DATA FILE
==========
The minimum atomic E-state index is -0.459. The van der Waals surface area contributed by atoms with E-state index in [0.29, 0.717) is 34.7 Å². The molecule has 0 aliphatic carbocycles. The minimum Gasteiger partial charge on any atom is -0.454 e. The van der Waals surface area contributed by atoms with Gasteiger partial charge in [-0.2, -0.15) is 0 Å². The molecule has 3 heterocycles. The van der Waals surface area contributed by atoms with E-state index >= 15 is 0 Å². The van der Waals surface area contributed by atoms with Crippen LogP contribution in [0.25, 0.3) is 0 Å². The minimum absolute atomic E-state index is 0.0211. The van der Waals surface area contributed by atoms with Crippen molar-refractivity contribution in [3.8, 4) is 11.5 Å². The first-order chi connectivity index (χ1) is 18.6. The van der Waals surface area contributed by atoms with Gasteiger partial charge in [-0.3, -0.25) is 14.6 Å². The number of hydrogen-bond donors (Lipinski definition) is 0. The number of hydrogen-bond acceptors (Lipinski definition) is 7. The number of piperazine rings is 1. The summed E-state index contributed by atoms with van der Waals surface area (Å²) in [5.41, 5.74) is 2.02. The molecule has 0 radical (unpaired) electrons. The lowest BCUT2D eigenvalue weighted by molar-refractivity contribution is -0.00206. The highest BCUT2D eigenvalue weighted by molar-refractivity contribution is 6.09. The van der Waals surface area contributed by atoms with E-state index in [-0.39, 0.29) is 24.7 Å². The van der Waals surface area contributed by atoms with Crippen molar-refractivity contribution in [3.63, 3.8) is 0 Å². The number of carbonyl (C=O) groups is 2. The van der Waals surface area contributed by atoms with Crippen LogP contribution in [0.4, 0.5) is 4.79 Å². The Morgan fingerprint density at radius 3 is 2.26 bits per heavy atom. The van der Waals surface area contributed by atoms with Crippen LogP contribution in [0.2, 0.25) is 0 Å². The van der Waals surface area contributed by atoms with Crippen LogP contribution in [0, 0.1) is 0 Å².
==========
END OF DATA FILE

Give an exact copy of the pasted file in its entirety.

The minimum atomic E-state index is -0.459. The van der Waals surface area contributed by atoms with E-state index in [0.29, 0.717) is 34.7 Å². The molecule has 0 aliphatic carbocycles. The minimum Gasteiger partial charge on any atom is -0.454 e. The van der Waals surface area contributed by atoms with Gasteiger partial charge in [-0.2, -0.15) is 0 Å². The molecule has 3 heterocycles. The van der Waals surface area contributed by atoms with E-state index >= 15 is 0 Å². The van der Waals surface area contributed by atoms with Crippen LogP contribution in [0.25, 0.3) is 0 Å². The minimum absolute atomic E-state index is 0.0211. The van der Waals surface area contributed by atoms with Crippen molar-refractivity contribution in [3.8, 4) is 11.5 Å². The first-order chi connectivity index (χ1) is 18.6. The van der Waals surface area contributed by atoms with Gasteiger partial charge in [-0.3, -0.25) is 14.6 Å². The number of hydrogen-bond donors (Lipinski definition) is 0. The number of hydrogen-bond acceptors (Lipinski definition) is 7. The number of piperazine rings is 1. The summed E-state index contributed by atoms with van der Waals surface area (Å²) in [5.41, 5.74) is 2.02. The molecule has 0 radical (unpaired) electrons. The lowest BCUT2D eigenvalue weighted by molar-refractivity contribution is -0.00206. The highest BCUT2D eigenvalue weighted by molar-refractivity contribution is 6.09. The van der Waals surface area contributed by atoms with E-state index in [-0.39, 0.29) is 24.7 Å². The van der Waals surface area contributed by atoms with Crippen molar-refractivity contribution in [3.63, 3.8) is 0 Å². The number of carbonyl (C=O) groups is 2. The van der Waals surface area contributed by atoms with Crippen LogP contribution in [0.4, 0.5) is 4.79 Å². The Morgan fingerprint density at radius 3 is 2.26 bits per heavy atom. The van der Waals surface area contributed by atoms with Crippen LogP contribution in [0.2, 0.25) is 0 Å². The van der Waals surface area contributed by atoms with Crippen LogP contribution in [0, 0.1) is 0 Å².